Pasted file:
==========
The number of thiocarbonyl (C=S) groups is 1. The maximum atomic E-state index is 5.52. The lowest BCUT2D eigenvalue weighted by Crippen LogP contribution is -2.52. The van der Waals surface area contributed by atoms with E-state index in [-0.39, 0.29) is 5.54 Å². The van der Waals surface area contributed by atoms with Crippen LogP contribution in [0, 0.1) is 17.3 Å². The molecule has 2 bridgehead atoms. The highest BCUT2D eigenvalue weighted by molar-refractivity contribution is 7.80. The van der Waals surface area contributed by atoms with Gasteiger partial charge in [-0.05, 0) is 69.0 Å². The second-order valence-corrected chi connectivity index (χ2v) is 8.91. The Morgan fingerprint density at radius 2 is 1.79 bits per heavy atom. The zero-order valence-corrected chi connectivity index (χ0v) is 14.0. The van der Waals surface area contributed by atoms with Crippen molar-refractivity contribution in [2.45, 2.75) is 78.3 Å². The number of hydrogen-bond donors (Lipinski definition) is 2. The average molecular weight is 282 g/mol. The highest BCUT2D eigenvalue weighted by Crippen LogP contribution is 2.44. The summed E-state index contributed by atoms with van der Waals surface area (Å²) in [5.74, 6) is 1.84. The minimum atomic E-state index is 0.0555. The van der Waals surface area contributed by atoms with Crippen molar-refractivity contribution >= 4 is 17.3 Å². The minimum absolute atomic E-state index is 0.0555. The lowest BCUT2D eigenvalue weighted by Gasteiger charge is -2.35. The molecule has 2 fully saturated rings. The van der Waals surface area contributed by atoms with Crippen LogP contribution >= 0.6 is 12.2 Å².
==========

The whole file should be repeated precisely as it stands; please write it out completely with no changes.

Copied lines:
The number of thiocarbonyl (C=S) groups is 1. The maximum atomic E-state index is 5.52. The lowest BCUT2D eigenvalue weighted by Crippen LogP contribution is -2.52. The van der Waals surface area contributed by atoms with E-state index in [-0.39, 0.29) is 5.54 Å². The van der Waals surface area contributed by atoms with Crippen LogP contribution in [0, 0.1) is 17.3 Å². The molecule has 2 bridgehead atoms. The highest BCUT2D eigenvalue weighted by molar-refractivity contribution is 7.80. The van der Waals surface area contributed by atoms with Gasteiger partial charge in [-0.05, 0) is 69.0 Å². The second-order valence-corrected chi connectivity index (χ2v) is 8.91. The Morgan fingerprint density at radius 2 is 1.79 bits per heavy atom. The zero-order valence-corrected chi connectivity index (χ0v) is 14.0. The van der Waals surface area contributed by atoms with Crippen molar-refractivity contribution in [2.45, 2.75) is 78.3 Å². The number of hydrogen-bond donors (Lipinski definition) is 2. The average molecular weight is 282 g/mol. The highest BCUT2D eigenvalue weighted by Crippen LogP contribution is 2.44. The summed E-state index contributed by atoms with van der Waals surface area (Å²) in [5.74, 6) is 1.84. The minimum atomic E-state index is 0.0555. The van der Waals surface area contributed by atoms with Crippen molar-refractivity contribution >= 4 is 17.3 Å². The minimum absolute atomic E-state index is 0.0555. The lowest BCUT2D eigenvalue weighted by Gasteiger charge is -2.35. The molecule has 2 fully saturated rings. The van der Waals surface area contributed by atoms with Crippen LogP contribution >= 0.6 is 12.2 Å².